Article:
I progressed my way through a couple more suburbs in the general direction of the Imperial Palace and found myself at Kudanzaka Park, where I found another couple of caches that I couldn’t find, as it were. One was inaccessible due to building works (but wasn’t disabled) and one I just couldn’t find.

I was now really despairing at the state of caches in the city and time was starting to march on, so I started to progress my way through the Imperial Palace grounds, initially failing to find a cache again at the Nippon Budokan, and then entering the proper “palace” bit. I had to get to the far side of the palace from where I was to get to where I’d agreed to meet Kas, and even this proved frustrating as I didn’t have a map of where all the paths went and I ended up going a bit around the houses (or the gardens, to be accurate).

I eventually came out onto a main road where I just had to walk a mile or so to meet Kas. There were plenty of caches on the way but I felt I was out of time, so I left all of them apart from a wherigo that I was walking right past. I did start to wonder about how come the grass everywhere seems to die back and turn beige-coloured in the winter.

From the caching perspective it had been an appalling day. I’d been caching for the best part of 7 hours and had found an extremely disappointing 9 caches. I suppose I’d done a nice long walk through a strange city and had gone to a number of places that a non-cacher would never go to, but it didn’t suppress the overriding feeling of disappointment.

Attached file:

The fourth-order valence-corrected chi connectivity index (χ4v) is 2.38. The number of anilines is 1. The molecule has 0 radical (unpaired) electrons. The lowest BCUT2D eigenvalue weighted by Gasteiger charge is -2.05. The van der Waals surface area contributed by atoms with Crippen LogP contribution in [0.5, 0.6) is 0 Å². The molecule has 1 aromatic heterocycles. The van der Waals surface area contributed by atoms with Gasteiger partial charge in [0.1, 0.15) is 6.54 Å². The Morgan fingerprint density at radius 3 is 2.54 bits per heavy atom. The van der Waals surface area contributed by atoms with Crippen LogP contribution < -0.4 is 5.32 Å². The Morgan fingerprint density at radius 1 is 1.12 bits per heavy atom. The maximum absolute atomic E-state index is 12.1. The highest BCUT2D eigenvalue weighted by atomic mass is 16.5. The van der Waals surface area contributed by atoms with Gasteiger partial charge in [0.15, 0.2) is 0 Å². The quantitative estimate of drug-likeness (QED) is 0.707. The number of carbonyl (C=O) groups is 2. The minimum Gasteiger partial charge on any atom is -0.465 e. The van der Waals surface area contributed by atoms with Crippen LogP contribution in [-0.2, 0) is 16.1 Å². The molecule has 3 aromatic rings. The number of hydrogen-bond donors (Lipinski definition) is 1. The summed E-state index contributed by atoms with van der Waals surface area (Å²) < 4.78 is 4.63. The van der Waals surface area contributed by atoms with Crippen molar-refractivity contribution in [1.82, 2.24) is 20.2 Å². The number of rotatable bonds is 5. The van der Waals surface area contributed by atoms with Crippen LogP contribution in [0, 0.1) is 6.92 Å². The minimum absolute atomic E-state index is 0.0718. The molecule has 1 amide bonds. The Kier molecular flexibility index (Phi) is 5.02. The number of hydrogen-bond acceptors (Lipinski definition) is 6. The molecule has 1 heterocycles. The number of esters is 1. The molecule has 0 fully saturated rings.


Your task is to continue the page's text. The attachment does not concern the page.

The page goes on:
What did help was sitting in the gardens at the end of the marathon course and Kas turning up with a bit of a limp, a massive medal and a smile. It had been a decent run which had been fast enough to make a “good for age” in Chicago for 2019, so that’ll be up next.

It proved to be a very easy hole-in-one trip home from here by taking the Marunouchi Line from Kasumigaseki to Nishi-Shinjuku and then plodding along the subways to the hotel.

For dinner we took a short walk at street level to the place we’d been a couple of nights previously, and this time we ended up in a Japanese speciality cafe/bar, where we were treated to a veritable feast of hand prepared foods accompanied by some very nice locally made beer. The food was generally “tapas” style, but that worked well because they served things as soon as they were ready and we shared all of the dishes between the two of us.

Our night of sleep was ever so slightly disturbed by what felt like a general shaking of the floor. It turned out that there’d been an earthquake which, had it happened 24 hours earlier, would have resulted in the cancellation of the marathon. Thankfully it happened afterwards. So we can now both describe ourselves as “earthquake survivors”, which is not something I was expecting.